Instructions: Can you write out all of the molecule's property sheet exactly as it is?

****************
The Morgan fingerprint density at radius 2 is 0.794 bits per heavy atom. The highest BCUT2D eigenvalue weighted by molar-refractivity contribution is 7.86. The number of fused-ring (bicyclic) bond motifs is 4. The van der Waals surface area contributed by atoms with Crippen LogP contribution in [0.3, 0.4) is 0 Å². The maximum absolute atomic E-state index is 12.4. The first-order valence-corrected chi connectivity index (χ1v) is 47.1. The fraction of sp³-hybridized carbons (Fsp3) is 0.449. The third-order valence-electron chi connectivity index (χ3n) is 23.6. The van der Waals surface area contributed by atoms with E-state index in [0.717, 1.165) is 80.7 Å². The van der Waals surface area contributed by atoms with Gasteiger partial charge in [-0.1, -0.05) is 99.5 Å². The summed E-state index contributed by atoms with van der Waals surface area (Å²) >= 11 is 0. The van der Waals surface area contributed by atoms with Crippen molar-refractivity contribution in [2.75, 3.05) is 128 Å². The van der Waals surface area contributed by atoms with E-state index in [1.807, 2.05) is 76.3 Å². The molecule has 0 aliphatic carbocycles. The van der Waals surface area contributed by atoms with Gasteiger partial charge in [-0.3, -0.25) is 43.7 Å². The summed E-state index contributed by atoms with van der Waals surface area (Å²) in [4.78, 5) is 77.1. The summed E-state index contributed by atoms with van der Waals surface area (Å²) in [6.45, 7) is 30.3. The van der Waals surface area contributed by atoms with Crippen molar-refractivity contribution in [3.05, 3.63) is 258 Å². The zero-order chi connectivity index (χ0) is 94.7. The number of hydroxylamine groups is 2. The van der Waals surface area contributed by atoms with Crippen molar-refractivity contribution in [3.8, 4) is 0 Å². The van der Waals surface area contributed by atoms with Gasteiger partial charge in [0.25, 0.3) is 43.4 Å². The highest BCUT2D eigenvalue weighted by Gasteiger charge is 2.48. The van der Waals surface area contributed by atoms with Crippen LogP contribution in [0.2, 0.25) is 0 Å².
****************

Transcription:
The Morgan fingerprint density at radius 2 is 0.794 bits per heavy atom. The highest BCUT2D eigenvalue weighted by molar-refractivity contribution is 7.86. The number of fused-ring (bicyclic) bond motifs is 4. The van der Waals surface area contributed by atoms with Crippen LogP contribution in [0.3, 0.4) is 0 Å². The maximum absolute atomic E-state index is 12.4. The first-order valence-corrected chi connectivity index (χ1v) is 47.1. The fraction of sp³-hybridized carbons (Fsp3) is 0.449. The third-order valence-electron chi connectivity index (χ3n) is 23.6. The van der Waals surface area contributed by atoms with E-state index in [0.717, 1.165) is 80.7 Å². The van der Waals surface area contributed by atoms with Gasteiger partial charge in [-0.1, -0.05) is 99.5 Å². The summed E-state index contributed by atoms with van der Waals surface area (Å²) >= 11 is 0. The van der Waals surface area contributed by atoms with Crippen molar-refractivity contribution in [2.75, 3.05) is 128 Å². The van der Waals surface area contributed by atoms with E-state index in [1.807, 2.05) is 76.3 Å². The molecule has 0 aliphatic carbocycles. The van der Waals surface area contributed by atoms with Gasteiger partial charge in [-0.3, -0.25) is 43.7 Å². The summed E-state index contributed by atoms with van der Waals surface area (Å²) in [4.78, 5) is 77.1. The summed E-state index contributed by atoms with van der Waals surface area (Å²) in [6.45, 7) is 30.3. The van der Waals surface area contributed by atoms with Crippen molar-refractivity contribution in [3.05, 3.63) is 258 Å². The zero-order chi connectivity index (χ0) is 94.7. The number of hydroxylamine groups is 2. The van der Waals surface area contributed by atoms with Crippen molar-refractivity contribution in [3.8, 4) is 0 Å². The van der Waals surface area contributed by atoms with Gasteiger partial charge in [0.25, 0.3) is 43.4 Å². The highest BCUT2D eigenvalue weighted by Gasteiger charge is 2.48. The van der Waals surface area contributed by atoms with Crippen LogP contribution in [0.2, 0.25) is 0 Å².